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Drug for Dust Mite Allergy Approved by FDA

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Dust Mite

Dust mites are microscopic insects which are commonly found in soft furnishings – like carpets, bedding and other furniture – in the home.

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March 3, 2017 | by Sarah Hand, M.Sc.

Good news for house dust mite allergy sufferers: the FDA has approved Merck, Sharp & Dohme Corp.’s Odactra to treat allergic rhinitis and conjunctivitis in patients between the ages of 18 and 65. The allergen extract is the first of its kind to be administered sublingually.

“House dust mite allergic disease can negatively impact a person's quality of life,” said Dr. Peter Marks, director of the FDA's Center for Biologics Evaluation and Research. “The approval of Odactra provides patients an alternative treatment to allergy shots to help address their symptoms.”

Dust mites are microscopic insects which are commonly found in soft furnishings – like carpets, bedding and other furniture – in the home. Symptoms of a dust mite allergy include a runny nose, cough, nasal congestion and watery eyes.



Odactra uses allergen immunotherapy to expose patients to dust mite allergens. By introducing a small amount of these allergens to the immune system on a regular basis, the hope is that the symptoms of the allergy will gradually be reduced.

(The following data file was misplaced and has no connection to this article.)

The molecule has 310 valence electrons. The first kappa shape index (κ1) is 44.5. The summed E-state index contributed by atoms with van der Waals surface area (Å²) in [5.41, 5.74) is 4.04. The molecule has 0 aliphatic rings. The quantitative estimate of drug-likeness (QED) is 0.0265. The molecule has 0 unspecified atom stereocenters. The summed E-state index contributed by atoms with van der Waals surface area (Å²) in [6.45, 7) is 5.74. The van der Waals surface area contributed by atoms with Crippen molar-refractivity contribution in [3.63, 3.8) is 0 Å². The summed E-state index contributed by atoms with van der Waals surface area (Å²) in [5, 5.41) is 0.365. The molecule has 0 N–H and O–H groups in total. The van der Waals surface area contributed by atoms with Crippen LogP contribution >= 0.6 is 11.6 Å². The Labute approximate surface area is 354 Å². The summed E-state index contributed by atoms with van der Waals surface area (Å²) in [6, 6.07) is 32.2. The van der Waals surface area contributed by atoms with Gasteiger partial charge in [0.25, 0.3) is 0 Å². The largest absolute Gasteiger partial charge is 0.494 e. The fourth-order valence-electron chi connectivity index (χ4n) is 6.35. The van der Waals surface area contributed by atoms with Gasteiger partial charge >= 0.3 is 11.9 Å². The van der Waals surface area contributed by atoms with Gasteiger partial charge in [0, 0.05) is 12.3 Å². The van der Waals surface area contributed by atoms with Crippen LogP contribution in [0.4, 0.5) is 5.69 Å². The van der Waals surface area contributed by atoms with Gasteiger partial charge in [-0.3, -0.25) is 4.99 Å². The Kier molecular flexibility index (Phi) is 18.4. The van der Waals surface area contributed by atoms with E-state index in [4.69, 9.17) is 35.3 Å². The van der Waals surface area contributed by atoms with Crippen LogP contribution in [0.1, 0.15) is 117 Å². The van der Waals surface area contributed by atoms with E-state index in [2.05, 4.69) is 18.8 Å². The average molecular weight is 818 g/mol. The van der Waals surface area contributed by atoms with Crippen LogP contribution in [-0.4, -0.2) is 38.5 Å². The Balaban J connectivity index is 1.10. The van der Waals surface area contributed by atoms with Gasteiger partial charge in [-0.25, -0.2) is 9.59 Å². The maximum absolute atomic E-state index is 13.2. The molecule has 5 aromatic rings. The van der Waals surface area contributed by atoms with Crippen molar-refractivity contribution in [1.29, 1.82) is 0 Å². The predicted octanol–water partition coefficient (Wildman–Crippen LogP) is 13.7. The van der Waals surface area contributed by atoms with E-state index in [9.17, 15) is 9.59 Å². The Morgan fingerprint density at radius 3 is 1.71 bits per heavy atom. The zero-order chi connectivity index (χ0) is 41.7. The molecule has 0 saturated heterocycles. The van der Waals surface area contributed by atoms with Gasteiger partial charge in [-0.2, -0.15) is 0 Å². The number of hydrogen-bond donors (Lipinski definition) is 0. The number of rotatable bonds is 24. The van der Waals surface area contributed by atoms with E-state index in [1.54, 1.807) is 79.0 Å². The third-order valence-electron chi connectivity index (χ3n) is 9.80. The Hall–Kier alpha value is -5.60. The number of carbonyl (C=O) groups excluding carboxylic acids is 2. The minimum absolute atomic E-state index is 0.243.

The drug is taken once-per-day in a dissolvable pill placed under the tongue. Patients take their first dose of Odactra in the presence of a physician in the event that the drug triggers any adverse reactions. Eight to 14 weeks of daily dosing may be necessary before a patient begins to see an improvement in their allergy symptoms.

Multiple clinical trials involving approximately 2,500 participants in Canada, the US and Europe were conducted to assess the safety and efficacy of Odactra. In these trials, patients taking Odactra saw a 16 to 18 percent reduction in their allergy systems and the need to take antihistamines, compared to patients given a placebo.

As a condition of the approval, the FDA is requiring that the drug carry a boxed warning to alert prescribing physicians and patients to the risk of serious, potentially-fatal, allergic reactions. The FDA also requires the patients taking Odactra be prescribed an epinephrine auto-injector in case of adverse reactions.


Keywords: Allergy, FDA, Drug Delivery


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